Are getting close to getting going?
So, are we close?
Every single report out of New York last night suggests they are within striking distance of a lockout settlement and today will be the most important day there’s been in an effort to get the league back on track.
(Forget for a minute all the other “most important days” this is “really, really, really, really the most important” day).
What’s it mean?
Well, if you listened to Bryan during the Ed Stefanski Bun Toss and Introduction Ceremony on Thursday, it may not mean a flurry of activity right off the bat, regardless of what the new rules are.
The big guy sounded a note of caution – all while not mentioning specifics or players or even uttering a name lest he run afoul of David and his fine machine – about quickly adding significant names to his roster.
“Let’s just say that to go out and spend money this summer just to spend money would be probably swimming against the current of what the plan is actually about. And the plan is to acquire the right pieces, the correct pieces to keep adding to this nucleus that we have.
“If we feel like there’s a better opportunity in a subsequent free agency period to do that, then you move forward with sustained organic growth.”
Quite aside from the use of the phrase “sustained organic growth” the point he was making was that he likes the core group, knows he’s getting Jonas Valanciunas a year from now, wants to give Dwane Casey some time to fiddle with the guys he has and may not make some huge splash.
How do the kids put it?
I do think he has to do something of at least minor significance as much to appease the fans as anything. He does only have 10 guys under contract so there has to be four or five additions – or returns in, perhaps, the case of Reggie Evans – but it doesn’t sound like any of those additions will be top-tier free agents.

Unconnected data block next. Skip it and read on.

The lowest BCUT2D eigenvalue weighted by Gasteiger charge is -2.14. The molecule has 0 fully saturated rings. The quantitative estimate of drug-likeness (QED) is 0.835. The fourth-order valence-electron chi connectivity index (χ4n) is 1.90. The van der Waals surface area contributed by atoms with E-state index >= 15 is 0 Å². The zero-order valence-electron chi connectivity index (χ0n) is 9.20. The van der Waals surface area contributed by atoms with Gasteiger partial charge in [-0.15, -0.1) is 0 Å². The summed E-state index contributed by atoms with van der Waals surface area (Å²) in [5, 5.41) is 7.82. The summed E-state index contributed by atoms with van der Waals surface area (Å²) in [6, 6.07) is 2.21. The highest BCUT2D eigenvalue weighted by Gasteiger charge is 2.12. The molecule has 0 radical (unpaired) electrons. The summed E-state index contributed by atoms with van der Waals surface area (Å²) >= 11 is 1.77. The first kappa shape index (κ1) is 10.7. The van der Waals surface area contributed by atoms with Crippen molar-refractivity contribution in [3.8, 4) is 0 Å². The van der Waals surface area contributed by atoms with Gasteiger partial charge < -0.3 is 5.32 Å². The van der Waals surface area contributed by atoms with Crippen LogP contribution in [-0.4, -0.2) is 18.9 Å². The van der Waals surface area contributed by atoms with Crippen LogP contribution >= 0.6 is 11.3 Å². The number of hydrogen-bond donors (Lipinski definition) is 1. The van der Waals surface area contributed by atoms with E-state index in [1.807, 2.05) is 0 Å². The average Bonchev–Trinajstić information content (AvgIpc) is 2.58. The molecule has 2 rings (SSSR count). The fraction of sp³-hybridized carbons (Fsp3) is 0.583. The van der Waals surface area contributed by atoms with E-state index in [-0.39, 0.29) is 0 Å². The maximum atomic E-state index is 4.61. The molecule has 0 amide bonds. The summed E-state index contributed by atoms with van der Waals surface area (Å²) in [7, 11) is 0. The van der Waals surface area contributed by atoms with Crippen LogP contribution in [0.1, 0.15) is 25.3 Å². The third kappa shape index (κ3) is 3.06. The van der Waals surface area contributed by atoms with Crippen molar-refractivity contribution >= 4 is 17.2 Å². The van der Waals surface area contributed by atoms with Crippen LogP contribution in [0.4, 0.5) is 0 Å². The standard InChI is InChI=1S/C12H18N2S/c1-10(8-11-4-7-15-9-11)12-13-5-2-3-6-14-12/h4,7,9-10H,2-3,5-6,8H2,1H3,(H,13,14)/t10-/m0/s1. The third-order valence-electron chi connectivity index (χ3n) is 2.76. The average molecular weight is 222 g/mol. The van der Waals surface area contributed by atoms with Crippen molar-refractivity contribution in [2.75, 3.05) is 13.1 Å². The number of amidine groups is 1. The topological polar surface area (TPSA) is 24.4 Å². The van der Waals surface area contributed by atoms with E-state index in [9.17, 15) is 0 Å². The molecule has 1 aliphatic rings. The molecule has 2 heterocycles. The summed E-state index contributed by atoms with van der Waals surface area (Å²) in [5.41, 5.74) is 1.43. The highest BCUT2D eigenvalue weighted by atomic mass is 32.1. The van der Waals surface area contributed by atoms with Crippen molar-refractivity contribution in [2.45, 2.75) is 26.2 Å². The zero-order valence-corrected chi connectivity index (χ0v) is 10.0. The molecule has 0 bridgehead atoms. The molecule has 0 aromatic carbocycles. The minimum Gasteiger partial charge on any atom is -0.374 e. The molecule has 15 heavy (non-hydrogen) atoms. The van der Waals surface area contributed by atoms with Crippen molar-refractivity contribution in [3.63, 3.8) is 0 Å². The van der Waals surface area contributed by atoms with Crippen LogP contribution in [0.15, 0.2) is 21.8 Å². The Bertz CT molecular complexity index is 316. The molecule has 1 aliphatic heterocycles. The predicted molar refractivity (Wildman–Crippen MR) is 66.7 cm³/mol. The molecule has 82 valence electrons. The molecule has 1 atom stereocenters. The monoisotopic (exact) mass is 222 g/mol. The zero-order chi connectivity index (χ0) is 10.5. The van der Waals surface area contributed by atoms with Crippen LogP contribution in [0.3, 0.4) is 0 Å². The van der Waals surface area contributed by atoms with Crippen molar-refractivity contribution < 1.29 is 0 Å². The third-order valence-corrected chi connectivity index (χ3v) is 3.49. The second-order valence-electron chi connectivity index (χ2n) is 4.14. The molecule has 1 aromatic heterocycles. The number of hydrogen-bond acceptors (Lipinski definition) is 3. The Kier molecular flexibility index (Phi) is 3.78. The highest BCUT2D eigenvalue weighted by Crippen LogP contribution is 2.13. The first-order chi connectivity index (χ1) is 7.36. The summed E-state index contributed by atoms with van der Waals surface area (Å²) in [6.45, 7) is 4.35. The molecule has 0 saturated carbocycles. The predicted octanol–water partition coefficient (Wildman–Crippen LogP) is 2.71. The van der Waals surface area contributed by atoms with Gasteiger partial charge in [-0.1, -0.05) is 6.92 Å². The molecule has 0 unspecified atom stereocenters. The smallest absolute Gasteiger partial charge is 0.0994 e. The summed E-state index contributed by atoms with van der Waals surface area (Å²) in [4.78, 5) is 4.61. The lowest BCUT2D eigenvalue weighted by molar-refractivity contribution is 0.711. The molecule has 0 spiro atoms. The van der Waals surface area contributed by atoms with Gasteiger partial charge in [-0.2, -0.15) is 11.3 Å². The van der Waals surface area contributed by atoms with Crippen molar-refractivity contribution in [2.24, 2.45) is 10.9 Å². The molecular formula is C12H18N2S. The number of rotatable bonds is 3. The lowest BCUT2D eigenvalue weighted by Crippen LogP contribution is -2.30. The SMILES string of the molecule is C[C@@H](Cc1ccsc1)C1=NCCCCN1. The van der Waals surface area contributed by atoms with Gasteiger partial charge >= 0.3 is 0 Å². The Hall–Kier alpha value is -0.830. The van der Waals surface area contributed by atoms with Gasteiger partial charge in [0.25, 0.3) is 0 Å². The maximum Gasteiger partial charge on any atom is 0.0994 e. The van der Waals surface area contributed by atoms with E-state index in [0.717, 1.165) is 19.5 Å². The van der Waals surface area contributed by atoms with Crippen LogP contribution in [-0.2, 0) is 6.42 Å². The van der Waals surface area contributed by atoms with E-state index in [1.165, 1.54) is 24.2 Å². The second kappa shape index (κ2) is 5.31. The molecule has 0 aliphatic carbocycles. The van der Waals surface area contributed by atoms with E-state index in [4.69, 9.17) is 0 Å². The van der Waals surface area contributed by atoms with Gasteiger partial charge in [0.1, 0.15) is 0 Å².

Of course, he could have just been blowing smoke and has grandiose plans up his sleeve – and you know he’s been thinking and tinkering and planning for weeks – but the immediate impression is, if this lockout gets settle – things will proceed at a somewhat slow pace around the HOTH.
Now, there is every possibility this thing falls entirely apart sometime tonight – it’s happened before, even with such a huge sense of optimism – but I have this sneaking suspicion that tomorrow morning we’ll be scouring the lists of free agents to see who might help here and trying to dissect what the new order looks like for the HOTH.
Hope so, at least.
What a great Game 6, no?
Sure, there was horrific defence (Mighty Rockies early in the season came quickly to mind) and some zany relief pitching (can’t anyone here throw a dang strike?) but for sheer drama, it was one of those great “instant classics” they’ll be probably repeating on TV sometime this afternoon.
And it sets us up for one of the best things in all of sports:
A Game 7.
Nothing beats it, does it?
Winner-take-all, everyone stressed and feeling the pressure and it’s stunning to me to watch who emerges as the hero, or who tries to do too much.